After all, has not Benedict done precisely what Pius's critics argue that Pius, and presumably any pope, should have done -- be a courageous moral voice and condemn the greatest evil and greatest manifestation of anti-Semitism of his time?
Take The New York Times editorial page, for example. It is written by people who condemn Pius for his alleged silence and now condemn Benedict for not being quiet. ...
Another example is Karen Armstrong, the widely read ex-nun scholar of religion. She has written of Pius XII that his "apparent failure to condemn the Nazis has become a notorious scandal." Moral and logical consistency suggest that she would welcome a pope who did confront today's greatest evil. But she has joined those condemning Pope Benedict. She wrote (putting these arguments in the mouths of affronted Muslims with whom she sympathizes): "the Catholic Church is ill-placed to condemn violent jihad when it has itself . . . under Pope Pius XII, tacitly condoned the Nazi Holocaust."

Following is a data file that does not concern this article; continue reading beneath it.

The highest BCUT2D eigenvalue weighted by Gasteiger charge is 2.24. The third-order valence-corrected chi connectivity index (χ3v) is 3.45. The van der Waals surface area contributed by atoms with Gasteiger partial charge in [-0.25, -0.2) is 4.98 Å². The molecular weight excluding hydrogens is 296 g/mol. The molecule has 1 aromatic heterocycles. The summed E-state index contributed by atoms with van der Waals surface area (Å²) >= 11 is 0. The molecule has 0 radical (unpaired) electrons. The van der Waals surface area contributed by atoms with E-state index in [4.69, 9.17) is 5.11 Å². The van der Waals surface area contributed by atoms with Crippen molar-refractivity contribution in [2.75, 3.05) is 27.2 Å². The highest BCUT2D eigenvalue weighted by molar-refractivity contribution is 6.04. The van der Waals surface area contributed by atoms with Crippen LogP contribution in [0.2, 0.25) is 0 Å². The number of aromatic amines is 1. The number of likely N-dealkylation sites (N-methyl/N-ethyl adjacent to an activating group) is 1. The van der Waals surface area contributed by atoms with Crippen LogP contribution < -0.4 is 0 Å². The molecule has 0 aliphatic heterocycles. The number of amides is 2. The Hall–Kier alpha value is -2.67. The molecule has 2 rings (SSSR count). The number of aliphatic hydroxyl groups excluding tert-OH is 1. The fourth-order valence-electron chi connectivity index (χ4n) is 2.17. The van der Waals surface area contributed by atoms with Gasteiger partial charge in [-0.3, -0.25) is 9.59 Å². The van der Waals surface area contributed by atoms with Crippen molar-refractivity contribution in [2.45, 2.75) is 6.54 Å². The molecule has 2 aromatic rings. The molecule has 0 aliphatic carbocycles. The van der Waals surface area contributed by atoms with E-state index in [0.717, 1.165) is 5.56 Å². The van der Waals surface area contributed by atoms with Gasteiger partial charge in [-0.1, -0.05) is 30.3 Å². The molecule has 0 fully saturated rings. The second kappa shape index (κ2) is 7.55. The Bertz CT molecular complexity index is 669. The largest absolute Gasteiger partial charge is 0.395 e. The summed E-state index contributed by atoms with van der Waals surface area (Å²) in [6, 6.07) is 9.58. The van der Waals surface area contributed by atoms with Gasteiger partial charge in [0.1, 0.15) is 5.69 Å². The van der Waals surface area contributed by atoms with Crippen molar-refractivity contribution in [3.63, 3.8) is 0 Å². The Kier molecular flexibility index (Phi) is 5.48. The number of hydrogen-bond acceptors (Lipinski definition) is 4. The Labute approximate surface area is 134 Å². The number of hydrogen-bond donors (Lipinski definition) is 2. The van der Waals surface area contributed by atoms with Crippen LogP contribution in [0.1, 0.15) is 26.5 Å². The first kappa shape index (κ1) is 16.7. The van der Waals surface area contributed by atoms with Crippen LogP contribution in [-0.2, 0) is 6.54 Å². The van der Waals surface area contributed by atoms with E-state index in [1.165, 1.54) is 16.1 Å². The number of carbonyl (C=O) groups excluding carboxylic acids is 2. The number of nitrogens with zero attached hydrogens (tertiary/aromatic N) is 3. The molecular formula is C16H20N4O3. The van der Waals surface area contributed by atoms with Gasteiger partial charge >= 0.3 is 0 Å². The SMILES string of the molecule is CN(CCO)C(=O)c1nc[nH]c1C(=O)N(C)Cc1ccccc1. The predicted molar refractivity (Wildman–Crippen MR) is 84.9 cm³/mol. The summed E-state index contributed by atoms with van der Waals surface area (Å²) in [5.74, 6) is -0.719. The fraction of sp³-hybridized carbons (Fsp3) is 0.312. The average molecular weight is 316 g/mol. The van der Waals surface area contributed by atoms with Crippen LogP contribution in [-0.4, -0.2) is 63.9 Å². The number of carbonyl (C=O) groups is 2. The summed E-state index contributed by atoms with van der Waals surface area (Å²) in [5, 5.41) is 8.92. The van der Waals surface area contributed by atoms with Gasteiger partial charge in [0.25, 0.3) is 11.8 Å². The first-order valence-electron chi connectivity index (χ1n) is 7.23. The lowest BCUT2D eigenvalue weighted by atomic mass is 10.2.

The argument is so illogical that only those who attended graduate school or Catholicism-bashers could find it persuasive. First, how do you condemn the silence of one pope when confronted with the greatest evil of his time and condemn another pope when confronting the greatest evil of his time? Second, if indeed the Church is guilty of condoning evil in the past, why does that render it "hypocritical" (her term for Benedict's condemnation of Islamic violence in God's name) to confront evil in the present? If my grandfather was a murderer, am I a hypocrite for condemning murder?
But the condemnations of Pope Benedict by virtually every major critic of Pius XII lead me to wonder whether the critics really want popes to confront evil or just want popes to think like they do.